As news spread on the web that Agri-giants such as Monsanto made payment to scientists and academics to act as shills for their companies, it should be noted that all these companies also get involved in other kinds of corporate behavior that is unethical and condemnable.
The New American, in the year 2012, had disclosed the latest revelations at that time from WikiLeaks, and they confirmed that Monsanto is involved in engaging in efforts that is unending so as to influence governments all over the world to constantly back company whilst punishing anybody that did not side with the firm.
In 2007, a cable dispatched made emphasis that Monsanto was powerful at the most top levels of the government of U.S. The cable, written by Craig Stapleton, who was a business partner and a friend George W. Bush who was the then president, “listed a response to resistance from different European Union member to adopting GM Crops. The major problem was France’s most to ban the variety of Monsanto’s GMO corn,” this is according to a report by the New American.
The cable further noted:
Country team Paris [Stapleton’s code name] recommends that we calibrate a target retaliation list that causes some pain across the EU since this [resistance] is a collective responsibility, but that also focuses in part on the worst culprits. [Emphasis added.]
The list should be measured rather than vicious and must be sustainable over the long term, since we should not expect an early victory. Moving to retaliation will make clear that the current path [of resistance to the adoption of GM crops] has real costs to EU interests and could help strengthen European pro-biotech [pro-GM] voices.
India’s “suicide belt.”
More documents that were leaked showed attempts to also influence the pope, who was also among the people that was resisting the support of GMO crops.
This cable was sent by the U.S. Department of State in order to change the mind of the Pontiff: “[name blacked out] met with U.S. monsignor Fr. Michael Osborn of the Pontifical Council Cor Unum, offering the opportunity to push the Vatican on issues related to biotech…”
And another cable reported that: “chances exist to force the Vatican and in to influence a large portion of the population in Europe and developing the world.”
These documents and many others show attempts made to by-pass several bishops, Catholic priests, and all other officials that were not in support of GMO crops as a result of the dangers it has on human health as well as the environment. For instance, an important member of the Vatican called Cardinal Peter Turkson, referred to the GMO crops and seeds as “proprietary” and “another form of slavery” when he was interview in January with Catholic News Service.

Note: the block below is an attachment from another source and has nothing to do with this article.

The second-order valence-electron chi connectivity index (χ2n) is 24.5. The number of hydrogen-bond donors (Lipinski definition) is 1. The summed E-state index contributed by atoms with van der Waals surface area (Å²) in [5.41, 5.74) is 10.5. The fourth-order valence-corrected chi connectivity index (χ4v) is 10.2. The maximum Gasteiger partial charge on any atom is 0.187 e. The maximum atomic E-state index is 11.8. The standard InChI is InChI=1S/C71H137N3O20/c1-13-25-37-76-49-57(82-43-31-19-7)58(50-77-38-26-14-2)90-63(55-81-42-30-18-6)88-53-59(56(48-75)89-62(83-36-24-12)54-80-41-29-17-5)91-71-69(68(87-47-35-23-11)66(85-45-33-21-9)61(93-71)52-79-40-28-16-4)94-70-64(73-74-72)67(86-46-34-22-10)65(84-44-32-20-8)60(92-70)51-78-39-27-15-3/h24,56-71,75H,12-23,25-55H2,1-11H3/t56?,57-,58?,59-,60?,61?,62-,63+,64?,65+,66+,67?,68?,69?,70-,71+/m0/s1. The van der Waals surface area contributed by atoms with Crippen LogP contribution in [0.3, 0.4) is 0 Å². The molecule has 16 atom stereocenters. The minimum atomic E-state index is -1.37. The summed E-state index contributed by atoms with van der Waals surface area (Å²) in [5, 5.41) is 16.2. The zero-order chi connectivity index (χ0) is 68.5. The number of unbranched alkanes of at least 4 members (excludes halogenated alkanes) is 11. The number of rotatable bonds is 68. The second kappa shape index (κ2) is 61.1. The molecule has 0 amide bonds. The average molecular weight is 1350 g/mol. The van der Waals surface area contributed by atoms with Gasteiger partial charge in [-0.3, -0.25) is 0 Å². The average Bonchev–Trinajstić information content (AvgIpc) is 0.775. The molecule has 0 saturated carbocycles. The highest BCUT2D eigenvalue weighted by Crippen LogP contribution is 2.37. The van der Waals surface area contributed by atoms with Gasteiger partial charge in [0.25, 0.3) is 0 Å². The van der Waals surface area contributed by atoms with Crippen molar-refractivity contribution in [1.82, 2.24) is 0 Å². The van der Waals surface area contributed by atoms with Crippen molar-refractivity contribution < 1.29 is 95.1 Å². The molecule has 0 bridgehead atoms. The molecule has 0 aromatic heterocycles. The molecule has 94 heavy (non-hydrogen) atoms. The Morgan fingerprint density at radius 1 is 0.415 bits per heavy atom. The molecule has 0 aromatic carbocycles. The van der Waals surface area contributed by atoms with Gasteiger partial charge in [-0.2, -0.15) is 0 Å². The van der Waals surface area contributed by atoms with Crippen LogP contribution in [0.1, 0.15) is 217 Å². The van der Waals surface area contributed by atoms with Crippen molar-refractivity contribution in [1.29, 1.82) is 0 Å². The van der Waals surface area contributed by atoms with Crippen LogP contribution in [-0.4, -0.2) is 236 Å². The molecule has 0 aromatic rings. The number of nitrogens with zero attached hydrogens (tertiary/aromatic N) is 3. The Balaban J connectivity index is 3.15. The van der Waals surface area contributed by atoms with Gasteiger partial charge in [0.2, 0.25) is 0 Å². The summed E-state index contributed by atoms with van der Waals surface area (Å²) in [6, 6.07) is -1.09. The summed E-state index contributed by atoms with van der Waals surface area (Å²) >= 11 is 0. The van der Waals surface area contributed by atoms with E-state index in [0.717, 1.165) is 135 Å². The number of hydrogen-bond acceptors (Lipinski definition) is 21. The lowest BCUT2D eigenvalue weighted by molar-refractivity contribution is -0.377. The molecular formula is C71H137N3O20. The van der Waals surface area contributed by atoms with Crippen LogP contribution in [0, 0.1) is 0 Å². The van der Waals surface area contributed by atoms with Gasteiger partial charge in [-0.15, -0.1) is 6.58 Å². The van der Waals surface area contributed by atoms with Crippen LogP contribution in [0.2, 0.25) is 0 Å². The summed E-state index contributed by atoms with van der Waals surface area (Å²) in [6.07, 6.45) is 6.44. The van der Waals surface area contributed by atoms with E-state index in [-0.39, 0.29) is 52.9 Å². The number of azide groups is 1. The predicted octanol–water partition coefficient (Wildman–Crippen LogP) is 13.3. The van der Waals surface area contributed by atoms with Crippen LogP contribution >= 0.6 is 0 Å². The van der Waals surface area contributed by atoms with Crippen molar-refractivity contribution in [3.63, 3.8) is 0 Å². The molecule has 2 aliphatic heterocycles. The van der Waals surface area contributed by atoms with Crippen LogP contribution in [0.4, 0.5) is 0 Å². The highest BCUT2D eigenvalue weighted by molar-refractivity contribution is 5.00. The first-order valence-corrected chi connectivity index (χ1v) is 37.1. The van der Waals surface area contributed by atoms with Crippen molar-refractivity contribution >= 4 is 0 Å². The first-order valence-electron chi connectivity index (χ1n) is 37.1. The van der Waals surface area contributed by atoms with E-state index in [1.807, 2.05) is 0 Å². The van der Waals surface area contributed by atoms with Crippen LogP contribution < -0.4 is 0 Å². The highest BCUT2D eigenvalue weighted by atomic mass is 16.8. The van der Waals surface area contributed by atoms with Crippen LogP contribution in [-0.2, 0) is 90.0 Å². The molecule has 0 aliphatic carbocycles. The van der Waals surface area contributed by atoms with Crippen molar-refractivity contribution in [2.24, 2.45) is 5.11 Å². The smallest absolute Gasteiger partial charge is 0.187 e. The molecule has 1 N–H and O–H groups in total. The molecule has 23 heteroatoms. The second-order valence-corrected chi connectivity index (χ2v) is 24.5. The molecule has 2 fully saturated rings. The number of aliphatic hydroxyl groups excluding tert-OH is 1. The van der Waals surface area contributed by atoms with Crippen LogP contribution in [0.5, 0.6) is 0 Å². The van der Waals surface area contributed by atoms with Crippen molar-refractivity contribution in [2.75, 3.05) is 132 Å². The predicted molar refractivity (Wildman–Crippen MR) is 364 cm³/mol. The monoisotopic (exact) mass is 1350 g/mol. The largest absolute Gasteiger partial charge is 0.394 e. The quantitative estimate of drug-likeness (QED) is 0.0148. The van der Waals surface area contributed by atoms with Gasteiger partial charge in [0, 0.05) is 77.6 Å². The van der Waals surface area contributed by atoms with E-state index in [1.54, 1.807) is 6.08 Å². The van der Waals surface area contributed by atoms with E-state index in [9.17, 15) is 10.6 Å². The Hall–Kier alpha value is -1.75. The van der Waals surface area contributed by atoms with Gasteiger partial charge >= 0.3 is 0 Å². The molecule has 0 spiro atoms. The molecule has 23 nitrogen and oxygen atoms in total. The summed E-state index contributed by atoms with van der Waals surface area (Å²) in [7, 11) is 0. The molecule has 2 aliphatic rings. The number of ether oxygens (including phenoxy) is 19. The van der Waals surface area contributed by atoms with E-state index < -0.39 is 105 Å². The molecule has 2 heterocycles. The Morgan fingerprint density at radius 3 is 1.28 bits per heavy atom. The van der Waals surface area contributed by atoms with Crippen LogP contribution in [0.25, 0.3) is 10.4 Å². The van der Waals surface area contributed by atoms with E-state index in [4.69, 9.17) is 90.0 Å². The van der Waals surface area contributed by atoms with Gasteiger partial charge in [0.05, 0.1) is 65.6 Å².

This makes farmers rely on seeds that were proprietary and genetically modified smacks of “the usual game of economic dependence,” leading to, “another form of slavery,” he said, while he referred to the “suicide belt” that happened in India, where many Indian farmers died after they were forced to plant GMO crops and were not able to make payment for debts that they incurred for buying GMO seeds.
According to a report in November 2008 by the UK’s Daily Mail, about 125,000 farmers committed suicide at that time for that same reason.
The crisis was referred to as the ‘GM Genocide’ by those campaigning against it, recently came into the spotlight when Prince Charles said that the issue of GM is now a ‘global moral question’ – and that this is the time to put an end to its unstoppable march.
History of bad behavior
Monsanto had sought to exploit India as a GMO test bed, but that was far from their only unethical act. The New American reported that the company’s bullying actions had become legendary:
- The company paid contractors to dump thousands of tons of highly toxic waste in UK landfill sites, knowing it was illegal to do so and that the chemicals were likely to contaminate humans and wildlife.
- In January 2005, the company paid a huge fine for bribing an Indonesian official to avoid an environmental impact assessment on its GMO cotton.
- In 2007, Monsanto was fined by French government regulators for misleading advertising related to its glyphosate product Roundup.
- In Germany, the company’s attempt to breed GMO pigs failed amid a major outcry from the public.
- In the U.S., Monsanto worked to prohibit dairies from advertising that their cows were never injected with the company’s artificial bovine growth hormone.
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